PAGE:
One of my favourite parts about the Coast Mountain Range is the wild and remote feeling you get from travelling in it's mountains. Overall, Canada is renown for it's vast wilderness and that wilderness is shrinking. Fortunately, the development of roads, town and industry has yet to have much impact on the Coast Mountains. Wilderness is important. It is nature in it's pristine and unaltered form. It's hard to put a monetary value to wilderness but more than money, wilderness provides an escape from our busy lives and has a beauty which transcends words.

John Clarke
John Clarke

For two to three decades access into this wilderness has been mainly limited to flight and travel on foot. Those with pockets deep enough could access the wilderness by helicopter or bush/ski plane. This led to a rapid rise in heli-skiing, where people would want to go beyond the range of a ski lift to experience this wilderness with the use of a helicopter. Heli-skiers, led by guides, fly to remote untracked powder slopes with incredible surroundings. After the heli flies away, all that is left to do is point the tips downhill and experience what wild mountains have to offer. After the helicopter lifts off with the group, all that's left on the mountain are tracks in the snow, not a spot of damage.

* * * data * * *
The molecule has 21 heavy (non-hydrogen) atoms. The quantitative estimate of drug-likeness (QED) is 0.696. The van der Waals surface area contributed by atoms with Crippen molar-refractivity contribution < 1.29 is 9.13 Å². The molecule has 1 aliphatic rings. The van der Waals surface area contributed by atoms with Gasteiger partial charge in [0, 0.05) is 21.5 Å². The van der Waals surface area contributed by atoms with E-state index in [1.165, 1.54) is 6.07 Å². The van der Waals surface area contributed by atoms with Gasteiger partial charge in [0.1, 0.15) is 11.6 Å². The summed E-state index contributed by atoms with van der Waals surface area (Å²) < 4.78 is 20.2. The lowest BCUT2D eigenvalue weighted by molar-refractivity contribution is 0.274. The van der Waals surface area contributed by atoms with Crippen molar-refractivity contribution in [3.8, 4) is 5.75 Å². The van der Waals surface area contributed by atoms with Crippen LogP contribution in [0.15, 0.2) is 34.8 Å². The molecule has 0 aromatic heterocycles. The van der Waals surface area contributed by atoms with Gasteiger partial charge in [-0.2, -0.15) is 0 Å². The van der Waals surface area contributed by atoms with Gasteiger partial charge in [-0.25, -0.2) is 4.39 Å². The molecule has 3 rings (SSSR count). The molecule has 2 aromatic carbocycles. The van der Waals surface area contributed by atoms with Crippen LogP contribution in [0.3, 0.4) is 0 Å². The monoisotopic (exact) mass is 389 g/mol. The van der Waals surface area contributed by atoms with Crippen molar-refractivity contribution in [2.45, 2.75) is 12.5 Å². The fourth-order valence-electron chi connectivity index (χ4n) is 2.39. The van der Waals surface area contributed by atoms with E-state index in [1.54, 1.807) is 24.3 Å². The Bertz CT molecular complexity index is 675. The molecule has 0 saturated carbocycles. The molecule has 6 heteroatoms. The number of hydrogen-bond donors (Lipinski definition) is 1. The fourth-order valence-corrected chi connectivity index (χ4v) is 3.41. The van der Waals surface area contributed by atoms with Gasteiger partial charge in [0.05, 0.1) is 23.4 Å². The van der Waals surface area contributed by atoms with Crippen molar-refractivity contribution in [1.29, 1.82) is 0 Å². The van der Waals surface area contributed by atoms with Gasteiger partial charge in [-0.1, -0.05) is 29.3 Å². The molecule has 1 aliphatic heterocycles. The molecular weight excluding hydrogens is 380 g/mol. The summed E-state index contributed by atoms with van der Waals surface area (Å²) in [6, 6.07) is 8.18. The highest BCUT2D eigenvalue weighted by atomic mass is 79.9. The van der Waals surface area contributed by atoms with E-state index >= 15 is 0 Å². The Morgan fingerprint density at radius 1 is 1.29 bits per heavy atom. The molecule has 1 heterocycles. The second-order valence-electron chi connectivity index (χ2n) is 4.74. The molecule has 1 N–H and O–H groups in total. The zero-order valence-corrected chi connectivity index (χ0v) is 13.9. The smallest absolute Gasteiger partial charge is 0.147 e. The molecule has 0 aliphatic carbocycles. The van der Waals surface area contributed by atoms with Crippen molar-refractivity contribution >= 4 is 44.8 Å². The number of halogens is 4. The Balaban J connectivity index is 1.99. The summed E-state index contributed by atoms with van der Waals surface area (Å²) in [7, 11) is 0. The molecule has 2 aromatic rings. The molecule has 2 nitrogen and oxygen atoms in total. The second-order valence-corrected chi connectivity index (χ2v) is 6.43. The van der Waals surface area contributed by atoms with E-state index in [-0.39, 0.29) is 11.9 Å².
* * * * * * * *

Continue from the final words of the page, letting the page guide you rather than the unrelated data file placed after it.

heli-skiing
heli-skiing
Telot
Telot

Contrarily men and women with the will to adventure and explore would set out on foot into this wilderness. Sometimes only for a day, sometimes for months at a time. With heavy packs, callused feet, time and determination these individuals could surpass the fuel range of a helicopter and explore the wilderness deeper than any other. With the assistance of ski/bush planes, transportation to remote locations and food drops could be arranged so that an individual on foot could, with effort, explore the wilderness even further.

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4607838134_ccd4837571

Because of the difficulties, dangers and sheer length of time associated with travelling on foot, the number of people who were willing to travel through the wilderness this way was limited. With such a vast area and so few people travelling through it, it was easy to share.

Ski touring towards Icemaker.
Ski touring towards Icemaker.
Ski touring on the Pebble Glacier. Mt Thiassi in the background.
Ski touring on the Pebble Glacier. Mt Thiassi in the background.